The trend in recent years is to model the entities in application’s object model and to use the database for storing the persistence information defined in the entity layer. This helps you create loosely coupled application components, richer relationship between objects, support various databases etc. With tools like Hibernate, it is really easy to map an object model into a relational database schema.
Defining entities for persistence layer is similar to defining any object model. Look for common properties that all objects can share. While defining the entities, use OOPS concepts like inheritance and polymorphism.
The focus should be to achieve the following:
- Avoid code duplication in the persistence layer
- Implement common functionality in the domain
- Audit each and every change properly
- Handle concurrency to avoid data loss/data getting overridden
Here are some of the best practices:
Base Class for Common Fields
Create base class containing fields like id, version, timestamp and other common fields. Use inheritance to avoid code duplication. Also use JPA annotations wherever possible.
Have a hierarchy of classes to be used while defining the object model. There will be cases when one base class is not enough. On the other hand, you can have entities which might not require all the fields defined in the base class.
Encapsulate logic for accessing data in an object or set of related objects. The goal should be to have database related logic in the DAO classes.
Query data by injecting the entity class that the DAO will be querying, along with defining the generic type.
Write a generic implementation to support pagination. The goal should be to push pagination all the way down to the database and reduce resource consumption.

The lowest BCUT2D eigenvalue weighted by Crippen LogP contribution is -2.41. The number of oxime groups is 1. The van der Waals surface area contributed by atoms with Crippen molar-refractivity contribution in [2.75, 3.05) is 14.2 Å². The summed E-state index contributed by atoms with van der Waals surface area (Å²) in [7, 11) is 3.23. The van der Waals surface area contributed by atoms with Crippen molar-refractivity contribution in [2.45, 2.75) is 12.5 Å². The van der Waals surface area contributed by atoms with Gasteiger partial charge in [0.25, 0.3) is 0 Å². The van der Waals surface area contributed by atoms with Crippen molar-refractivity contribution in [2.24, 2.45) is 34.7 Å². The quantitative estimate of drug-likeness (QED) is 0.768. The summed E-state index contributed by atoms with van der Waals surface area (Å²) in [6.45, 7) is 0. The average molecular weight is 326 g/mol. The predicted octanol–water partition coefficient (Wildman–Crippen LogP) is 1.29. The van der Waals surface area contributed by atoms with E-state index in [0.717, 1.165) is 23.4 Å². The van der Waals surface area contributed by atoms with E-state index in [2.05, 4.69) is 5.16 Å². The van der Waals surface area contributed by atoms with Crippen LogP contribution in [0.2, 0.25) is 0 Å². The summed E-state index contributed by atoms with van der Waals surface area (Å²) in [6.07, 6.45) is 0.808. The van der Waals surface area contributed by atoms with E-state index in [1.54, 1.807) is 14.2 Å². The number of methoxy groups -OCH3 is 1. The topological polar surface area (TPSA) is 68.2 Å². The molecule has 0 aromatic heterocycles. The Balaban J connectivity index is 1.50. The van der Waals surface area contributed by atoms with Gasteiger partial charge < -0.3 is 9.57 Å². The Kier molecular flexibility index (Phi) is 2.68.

Add audit fields/annotations to the objects which require auditing. This helps you keep track of objects- when are they created, who created them, who modified the object and when.
Use this when you do not want to query all data from an association when an object is loaded.
Mark the associations with FetchType EAGER incase the association is needed mandatorily.
Use Lazy loading in general, but if you need to load the association at query time, you can set the query params to make the association as Eager.
Persistence Layer with Behavior
Let persistence layer own the behavior of entities. It means that apart from creating the object graph you should write code to operate on the domain objects.
In my next post I will cover how Domain Driven Design can be used to achieve this easily.
Use optimistic concurrency control with versioning. You can use version numbers, or timestamps, to detect conflicting updates and to prevent lost updates. If you don’t configure Hibernate to use optimistic locking, it uses no locking at all. So, in this case the last update always wins.
Hope you enjoy designing persistence layer, keeping these key points in mind!